Breaking up Doesn’t Have to Be So Hard to Do

I recently blogged about the hiring process.  Today’s post takes a look at one of the opposite ends of the spectrum.  No, not firing, but that moment when a valued employee moves to a new position.   Actually, if you do a good job hiring, chances are your good employee will move on. . . someday.  It may be sad, but it is to be expected.  And really, despite what you may think (and what many people may think about themselves), nobody is completely irreplaceable.  That is, every good employee brings different talents to the table.

So when one of your best employees informs you they are resigning, shouldn’t your response be “Congratulations!  I’m so happy for you!  We’ll miss you!”?  After all, it is a good reflection on you—you had the good sense to see their potential, hire them, and help them grow into the amazing professional they are.   In other words, “if you love someone, set them free.”  But in many cases, bosses/managers are so upset, or disappointed, or perhaps even angry to lose a prized employee, that they actually appear to “punish” the departing employee.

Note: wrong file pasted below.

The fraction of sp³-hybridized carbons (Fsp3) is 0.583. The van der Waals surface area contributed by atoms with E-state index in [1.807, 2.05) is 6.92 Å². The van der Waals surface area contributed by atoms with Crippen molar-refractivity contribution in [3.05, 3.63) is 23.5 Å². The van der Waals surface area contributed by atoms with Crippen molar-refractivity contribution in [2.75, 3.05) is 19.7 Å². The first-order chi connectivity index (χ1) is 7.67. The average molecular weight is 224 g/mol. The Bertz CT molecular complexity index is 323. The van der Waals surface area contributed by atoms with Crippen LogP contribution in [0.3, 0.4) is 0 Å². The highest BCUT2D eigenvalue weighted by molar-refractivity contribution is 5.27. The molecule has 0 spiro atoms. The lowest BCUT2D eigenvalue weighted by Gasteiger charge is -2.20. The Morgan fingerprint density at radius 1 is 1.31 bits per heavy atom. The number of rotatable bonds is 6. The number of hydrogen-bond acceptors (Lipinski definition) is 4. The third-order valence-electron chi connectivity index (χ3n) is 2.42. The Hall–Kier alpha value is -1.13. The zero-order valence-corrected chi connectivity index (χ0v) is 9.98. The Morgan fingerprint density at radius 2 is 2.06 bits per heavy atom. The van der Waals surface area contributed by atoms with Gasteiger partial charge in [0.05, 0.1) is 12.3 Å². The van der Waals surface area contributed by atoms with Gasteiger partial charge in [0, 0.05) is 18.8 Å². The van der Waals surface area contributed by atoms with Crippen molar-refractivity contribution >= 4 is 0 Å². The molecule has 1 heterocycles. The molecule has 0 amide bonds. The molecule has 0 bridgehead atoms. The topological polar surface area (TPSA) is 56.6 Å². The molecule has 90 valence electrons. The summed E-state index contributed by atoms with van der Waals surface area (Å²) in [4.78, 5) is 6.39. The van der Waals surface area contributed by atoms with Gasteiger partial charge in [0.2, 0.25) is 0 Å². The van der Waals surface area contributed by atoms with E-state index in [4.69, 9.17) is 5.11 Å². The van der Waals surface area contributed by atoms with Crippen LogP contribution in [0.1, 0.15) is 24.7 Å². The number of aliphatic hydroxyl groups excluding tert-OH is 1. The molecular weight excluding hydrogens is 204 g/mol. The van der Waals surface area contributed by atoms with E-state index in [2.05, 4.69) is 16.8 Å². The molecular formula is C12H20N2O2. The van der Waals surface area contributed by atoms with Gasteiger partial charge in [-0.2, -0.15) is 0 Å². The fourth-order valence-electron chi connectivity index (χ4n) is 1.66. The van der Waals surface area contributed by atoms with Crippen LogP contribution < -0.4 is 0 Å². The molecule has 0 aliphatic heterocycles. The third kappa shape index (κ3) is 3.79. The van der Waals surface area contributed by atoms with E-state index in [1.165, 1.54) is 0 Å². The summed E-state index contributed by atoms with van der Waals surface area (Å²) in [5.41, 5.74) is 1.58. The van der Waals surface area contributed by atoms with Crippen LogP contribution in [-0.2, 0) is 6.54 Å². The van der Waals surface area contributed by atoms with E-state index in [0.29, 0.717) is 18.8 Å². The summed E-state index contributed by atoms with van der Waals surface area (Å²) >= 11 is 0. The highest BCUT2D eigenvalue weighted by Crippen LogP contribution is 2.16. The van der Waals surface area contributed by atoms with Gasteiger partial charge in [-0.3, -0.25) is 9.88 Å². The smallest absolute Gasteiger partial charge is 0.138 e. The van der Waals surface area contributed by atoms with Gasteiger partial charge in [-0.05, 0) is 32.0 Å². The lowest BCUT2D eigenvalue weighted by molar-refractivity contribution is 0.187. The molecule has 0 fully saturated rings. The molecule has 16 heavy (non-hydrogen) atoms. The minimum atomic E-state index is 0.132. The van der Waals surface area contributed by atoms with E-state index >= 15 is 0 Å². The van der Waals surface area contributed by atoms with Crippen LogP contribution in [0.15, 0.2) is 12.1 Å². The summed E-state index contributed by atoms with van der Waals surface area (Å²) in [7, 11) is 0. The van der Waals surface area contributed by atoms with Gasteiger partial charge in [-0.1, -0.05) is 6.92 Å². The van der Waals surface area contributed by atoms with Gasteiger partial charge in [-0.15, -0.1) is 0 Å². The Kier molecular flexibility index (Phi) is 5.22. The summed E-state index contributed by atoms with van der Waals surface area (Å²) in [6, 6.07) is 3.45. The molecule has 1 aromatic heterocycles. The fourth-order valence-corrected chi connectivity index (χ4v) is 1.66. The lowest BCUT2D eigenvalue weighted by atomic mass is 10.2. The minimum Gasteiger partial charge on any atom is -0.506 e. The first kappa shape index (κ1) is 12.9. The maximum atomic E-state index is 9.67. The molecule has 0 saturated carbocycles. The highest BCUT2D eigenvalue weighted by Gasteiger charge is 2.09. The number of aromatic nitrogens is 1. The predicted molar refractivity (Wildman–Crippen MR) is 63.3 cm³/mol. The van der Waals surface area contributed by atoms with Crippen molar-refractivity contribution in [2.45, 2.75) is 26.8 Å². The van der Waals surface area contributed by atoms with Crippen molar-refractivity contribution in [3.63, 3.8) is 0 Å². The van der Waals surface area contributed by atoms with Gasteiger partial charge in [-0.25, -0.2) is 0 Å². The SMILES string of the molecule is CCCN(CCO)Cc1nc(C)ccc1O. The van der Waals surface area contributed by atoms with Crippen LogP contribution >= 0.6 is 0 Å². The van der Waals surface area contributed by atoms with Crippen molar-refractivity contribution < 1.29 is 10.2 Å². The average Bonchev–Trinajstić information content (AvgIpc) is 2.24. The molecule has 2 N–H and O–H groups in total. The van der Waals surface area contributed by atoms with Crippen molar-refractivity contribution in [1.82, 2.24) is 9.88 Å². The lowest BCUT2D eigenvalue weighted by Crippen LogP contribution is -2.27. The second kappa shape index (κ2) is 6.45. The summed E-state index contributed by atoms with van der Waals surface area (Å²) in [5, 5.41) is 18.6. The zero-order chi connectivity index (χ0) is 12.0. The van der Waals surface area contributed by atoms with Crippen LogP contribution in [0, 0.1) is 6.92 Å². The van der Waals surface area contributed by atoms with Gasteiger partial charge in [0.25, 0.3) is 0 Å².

Have you ever had this happen to you?  Have you ever been guilty of treating an employee this way?  My advice to you is. . . don’t.   And read “If You Love Someone, Let them Go.”  Breaking up may be hard to do—But it doesn’t have to be.

Photo © 2009 Alain Pickard,  Flickr.
This entry was posted in Hiring, Leadership, Management, Selection and tagged , , . Bookmark the permalink.

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